So, when you realise that something is sin, how do you feel about it? And what do you do about it?
Brothers and sisters, many read this and then go out with downward cast eyes, grieving about sin in the world, criticising it in themselves and on others. When you focus only on sin, then there is one inevitable outcome: the imposition of legalism on yourself and others. However, in my experience, people are far more willing to place these chains of bondage on others than they are upon themselves. Another thing is inevitable: criticising leads to judging. Then there is the ‘telling the truth in love’ (which are words from Paul’s letters that are read out of context and so used for the opposite purpose to that intended by Paul).
Listen. To be grieved in your heart and soul by sin that you see is a good reaction. There is nothing wrong with this. But if your focus is then only on sin, your life is wrong! One hundred percent wrong! You need to turn around completely! Your focus should be on the Lord and what he has done for you.
If you belong to the Lord, then He has already dealt with your sin. Yes, I know that sometimes it does not feel like it – especially when we have done that certain thing yet again that we know we ought not to do. But read the letters of Paul, and especially in Romans. Here was a man with an incredible ministry, being an apostle and having planted and encouraged many churches. Yet he saw and recognised the sin in his own life. And he mourned over it. There is a whole chapter about this.
But never stop there – never let that be the end of the reading. Paul moves on from mourning into praise and worship – because, although he knows that there are still things that are imperfect about his behaviour, yet he knows that it is covered over because he is clothed in the pure white garments of the righteousness of Christ. Hallelujah!!
If you want to ‘speak the truth in love’ to one another – this is the truth that you are supposed to be speaking!! That verse is NOT an excuse to judge someone or to ‘put them right’ on something or other. That job is not yours!
Your job is to be like Jesus, to allow his love and beauty pour out from your life. And you do that by placing yourself lower than others and serving them.
Let me put that point another way. When you are among other Christians, you are with those who are members of the family of the Most High god. These are adopted gladly by the Father in heaven. They have been clothed in the garments of pure white, that is the righteousness of Christ. So it doesn’t matter what you think or feel about any of the Christians that you know, this is how god sees them, and he does not give you permission to see them in any other way.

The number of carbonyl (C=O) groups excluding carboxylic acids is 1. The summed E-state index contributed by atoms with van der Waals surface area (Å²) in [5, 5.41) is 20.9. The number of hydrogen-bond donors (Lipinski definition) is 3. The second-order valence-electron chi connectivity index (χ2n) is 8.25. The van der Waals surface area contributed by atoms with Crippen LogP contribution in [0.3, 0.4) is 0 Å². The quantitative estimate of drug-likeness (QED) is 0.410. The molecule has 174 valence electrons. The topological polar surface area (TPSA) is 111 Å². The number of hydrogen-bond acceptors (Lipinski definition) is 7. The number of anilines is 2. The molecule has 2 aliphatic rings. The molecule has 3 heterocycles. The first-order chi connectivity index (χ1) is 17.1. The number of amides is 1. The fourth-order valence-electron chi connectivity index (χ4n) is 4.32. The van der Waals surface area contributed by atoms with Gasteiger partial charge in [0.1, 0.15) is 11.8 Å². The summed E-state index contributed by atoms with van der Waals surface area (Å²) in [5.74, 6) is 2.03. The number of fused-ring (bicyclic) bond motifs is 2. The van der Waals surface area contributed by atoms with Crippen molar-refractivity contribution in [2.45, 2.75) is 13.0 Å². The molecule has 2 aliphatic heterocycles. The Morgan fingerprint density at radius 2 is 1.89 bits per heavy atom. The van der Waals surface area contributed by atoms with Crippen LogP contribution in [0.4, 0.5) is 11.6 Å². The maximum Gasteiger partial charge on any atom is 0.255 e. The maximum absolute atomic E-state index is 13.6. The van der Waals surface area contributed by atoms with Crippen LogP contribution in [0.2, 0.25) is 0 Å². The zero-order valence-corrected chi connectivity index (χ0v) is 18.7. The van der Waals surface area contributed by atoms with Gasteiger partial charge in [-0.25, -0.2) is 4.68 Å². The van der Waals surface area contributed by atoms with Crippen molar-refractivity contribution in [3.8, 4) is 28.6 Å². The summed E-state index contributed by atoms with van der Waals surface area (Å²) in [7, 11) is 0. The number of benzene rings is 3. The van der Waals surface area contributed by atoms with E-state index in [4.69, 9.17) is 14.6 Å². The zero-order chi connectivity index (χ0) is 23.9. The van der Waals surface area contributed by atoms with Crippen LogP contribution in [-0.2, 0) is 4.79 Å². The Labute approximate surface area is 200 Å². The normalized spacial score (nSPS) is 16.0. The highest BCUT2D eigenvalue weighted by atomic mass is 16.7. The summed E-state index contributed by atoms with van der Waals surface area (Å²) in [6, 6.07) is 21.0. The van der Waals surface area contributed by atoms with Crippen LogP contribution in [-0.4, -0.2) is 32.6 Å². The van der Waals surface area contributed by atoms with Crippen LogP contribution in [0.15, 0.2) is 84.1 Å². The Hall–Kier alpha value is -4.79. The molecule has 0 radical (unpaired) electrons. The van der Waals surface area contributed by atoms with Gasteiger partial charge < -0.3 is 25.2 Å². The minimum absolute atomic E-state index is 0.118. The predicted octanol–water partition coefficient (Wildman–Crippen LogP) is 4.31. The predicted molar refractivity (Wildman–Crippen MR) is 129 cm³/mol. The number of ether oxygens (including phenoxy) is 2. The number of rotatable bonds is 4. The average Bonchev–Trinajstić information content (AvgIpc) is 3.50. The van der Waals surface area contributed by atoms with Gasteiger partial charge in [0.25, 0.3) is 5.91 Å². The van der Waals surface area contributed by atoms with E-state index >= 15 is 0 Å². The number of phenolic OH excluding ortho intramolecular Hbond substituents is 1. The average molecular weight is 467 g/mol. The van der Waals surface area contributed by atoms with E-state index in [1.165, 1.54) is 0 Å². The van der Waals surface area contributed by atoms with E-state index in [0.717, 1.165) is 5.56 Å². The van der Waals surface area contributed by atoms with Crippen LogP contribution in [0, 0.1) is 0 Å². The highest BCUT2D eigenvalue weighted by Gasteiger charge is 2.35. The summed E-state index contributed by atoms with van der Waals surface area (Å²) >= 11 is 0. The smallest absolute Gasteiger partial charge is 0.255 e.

Not only that, we are asked to look in the mirror and judge that person there. And if that does not place you lower than the royal family that all Christians belong to, and so make you feel that you are less than all others, there is something weird… Because Jesus made himself a servant, demonstrating this by washing the disciples’ feet. And all those words about who shall be first will be last, and the last will be first. The other one about being a servant of all? You do know these verses, right?
So, if you are the servant of all, should a servant criticise his or her master?
Do you begin to understand?
So yes, it should be the normal reaction to grieve over sin. It should even inspire us to send letters to TV companies and politicians when we are grieved in spirit by something that should not be displayed on our television screens, or on the stage in the theatre, and so on… Christians should be the first to speak out, as a whole body, when corrupt politicians award themselves huge wage rises while condemning everyone else to exceedingly low wage rises or none at all. While leaders increase in wealth, and more of the poor starve and lose their homes (and of course, this is the true sin of Sodom, as defined later in the book of the prophet Ezekiel).
Grieving over sin should help you become salt and light in the world.
And hey – if you are marked for salvation, is this not a reason to rejoice?
Sorrow over sin should accompany joy in salvation and worship of our god. You save a world by pointing out the beauty of our Lord and the life of true love, not by showing them sin.
And you save no-one by calling them a sinner. Only by showing them Jesus.